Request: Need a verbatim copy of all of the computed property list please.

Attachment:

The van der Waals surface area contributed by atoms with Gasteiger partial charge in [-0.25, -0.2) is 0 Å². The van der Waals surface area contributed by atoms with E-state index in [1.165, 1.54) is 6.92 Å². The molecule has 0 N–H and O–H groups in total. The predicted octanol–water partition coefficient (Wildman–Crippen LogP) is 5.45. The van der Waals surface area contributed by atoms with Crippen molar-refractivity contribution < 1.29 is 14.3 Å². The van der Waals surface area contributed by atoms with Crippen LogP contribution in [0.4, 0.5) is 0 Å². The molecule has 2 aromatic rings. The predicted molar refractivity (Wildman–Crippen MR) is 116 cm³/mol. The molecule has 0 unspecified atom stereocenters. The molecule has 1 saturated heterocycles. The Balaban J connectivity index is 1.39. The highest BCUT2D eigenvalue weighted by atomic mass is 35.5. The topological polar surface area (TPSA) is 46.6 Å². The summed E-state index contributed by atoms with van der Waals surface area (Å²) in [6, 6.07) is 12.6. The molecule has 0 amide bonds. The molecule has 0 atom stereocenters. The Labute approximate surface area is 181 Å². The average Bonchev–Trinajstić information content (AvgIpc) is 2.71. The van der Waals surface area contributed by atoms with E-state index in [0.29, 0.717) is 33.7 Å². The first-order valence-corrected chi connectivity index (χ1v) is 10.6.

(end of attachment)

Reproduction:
The van der Waals surface area contributed by atoms with Gasteiger partial charge in [-0.25, -0.2) is 0 Å². The van der Waals surface area contributed by atoms with E-state index in [1.165, 1.54) is 6.92 Å². The molecule has 0 N–H and O–H groups in total. The predicted octanol–water partition coefficient (Wildman–Crippen LogP) is 5.45. The van der Waals surface area contributed by atoms with Crippen molar-refractivity contribution < 1.29 is 14.3 Å². The van der Waals surface area contributed by atoms with Crippen LogP contribution in [0.4, 0.5) is 0 Å². The molecule has 2 aromatic rings. The predicted molar refractivity (Wildman–Crippen MR) is 116 cm³/mol. The molecule has 0 unspecified atom stereocenters. The molecule has 1 saturated heterocycles. The Balaban J connectivity index is 1.39. The highest BCUT2D eigenvalue weighted by atomic mass is 35.5. The topological polar surface area (TPSA) is 46.6 Å². The summed E-state index contributed by atoms with van der Waals surface area (Å²) in [6, 6.07) is 12.6. The molecule has 0 amide bonds. The molecule has 0 atom stereocenters. The Labute approximate surface area is 181 Å². The average Bonchev–Trinajstić information content (AvgIpc) is 2.71. The van der Waals surface area contributed by atoms with E-state index in [0.29, 0.717) is 33.7 Å². The first-order valence-corrected chi connectivity index (χ1v) is 10.6.